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Could discrimination claim force female priests?

US Supreme Court discusses all-male Catholic priesthood

Catholic World News
October 07, 2011

In argument before the Supreme Court on an anti-discrimination case, the solicitor general—representing the Obama administration—said that the government would uphold the right of the Catholic Church to preserve an all-male priesthood, but only “because the balance of relative public and private interests is different in each case.”

The Supreme Court heard arguments in the case of Hosanna-Tabor v. EEOC, in which a woman charged that she was wrongfully dismissed from a teaching position at a Lutheran school. School officials countered that the teacher had been dismissed because she did not accept the teachings of the church. The case turned on the “ministerial exception” that is traditionally according to religious bodies, allowing them to set the standards for their own religious personnel.

Leodra Kruger, making the case for the solicitor general, questioned the “ministerial exception” directly. When questioned by Chief Justice John Roberts on whether religious groups should have the right to judge the qualifications of their own key employees, she replied: “We don't see that line of church autonomy principles in the religion clause jurisprudence as such.”

When Justice Stephen Breyer pressed the issue, asking specifically whether the Catholic Church should be allowed to bar women from the priesthood, Kruger replied: “The government's general interest in eradicating discrimination in the workplace is simply not sufficient to justify changing the way that the Catholic Church chooses its priests, based on gender roles that are rooted in religious doctrine.” But by casting her legal argument in terms of the government’s interests, rather than the unchanging language of the First Amendment, she left open the possibility that at some future date, under different circumstances, the government could side with women seeking ordination as Catholic priests.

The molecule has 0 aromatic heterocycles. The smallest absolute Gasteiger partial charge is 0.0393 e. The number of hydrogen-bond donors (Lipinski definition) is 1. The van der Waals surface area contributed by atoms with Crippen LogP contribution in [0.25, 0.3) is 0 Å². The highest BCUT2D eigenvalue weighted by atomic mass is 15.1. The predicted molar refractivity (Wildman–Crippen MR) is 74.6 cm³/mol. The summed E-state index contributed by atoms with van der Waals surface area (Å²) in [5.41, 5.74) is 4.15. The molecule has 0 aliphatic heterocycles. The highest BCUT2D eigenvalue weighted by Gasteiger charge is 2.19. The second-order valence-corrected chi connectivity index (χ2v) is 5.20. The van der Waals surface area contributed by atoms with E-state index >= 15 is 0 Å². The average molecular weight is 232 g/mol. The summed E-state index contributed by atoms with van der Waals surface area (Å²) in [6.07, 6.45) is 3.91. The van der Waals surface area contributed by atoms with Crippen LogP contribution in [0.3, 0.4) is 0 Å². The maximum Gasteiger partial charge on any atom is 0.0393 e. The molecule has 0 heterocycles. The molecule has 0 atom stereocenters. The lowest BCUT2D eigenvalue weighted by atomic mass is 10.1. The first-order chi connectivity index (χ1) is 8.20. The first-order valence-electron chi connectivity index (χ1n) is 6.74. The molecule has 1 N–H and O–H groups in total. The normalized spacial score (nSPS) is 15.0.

Several justices expressed qualms about Kruger’s legal reasoning during the oral arguments. When they eventually issue a ruling on the Hosanna-Tabor v. EEOC case, the Supreme Court justices may reject the solicitor general’s logic and affirm the “ministerial exception.” But their decision could also making Hosanna a landmark case in the interpretation of the First Amendment—and in the Church’s defense of the all-male priesthood.
This... is almost unbelievable. How can a Supreme Court of Justice have become so relativist and subjective in its philosophy as to seriously consider an international Church an "employer"? WTF? Someone, please just nuke America, and then Britain, Canada, Germany, France, Japan, China, Spain, and basically every country except Italy. :laughing: I kind of want God to do some chastising, even though I know I'd be hit heavily.

How would the government enforce this if it became a "law"? Would bishops be fined or imprisoned for refusing to 'hire' female priests?
Miserere nobis  :(
Is this true? What about seperation of church and state? If truie, the antichrist may be behind this. Chief justice Roberts is a catholic, a practicing one, so I thought.
The Church is already playing the game becoming 501c3 charities. And yes, the Church employees people, and pays taxes (payroll). We're playing their game, and they are the one's with the legal power. The Church for her part can start to work on charity again -- the economy of charity.
...sed libera nos a malo...

"Republics" have a history of persecuting the Church for lying outside their vision for the future. As a priest I once knew often reminded us, we should be praying unceasingly for God's mercy and protection, because we are in such need of it.
At this rate the Supreme Court will soon be ruling on whether it's discriminatory of the Church to force left-handed "employees" to make the sign of the Cross with the right hand when celebrating Mass.
The whole world really is warring with God. How scary for us left here. Not because of being persecuted by the world, though that is sobering, but being here when God has finally had enough and shuts us down.
I blame this on the weakness of the Church. If the Church executed her authority then the Supreme Court would be dependent on the authority of Rome and the Church...not the other way around.

Some say things couldn't get any worse in the world.  This is proof that they could  God have mercy on us all.
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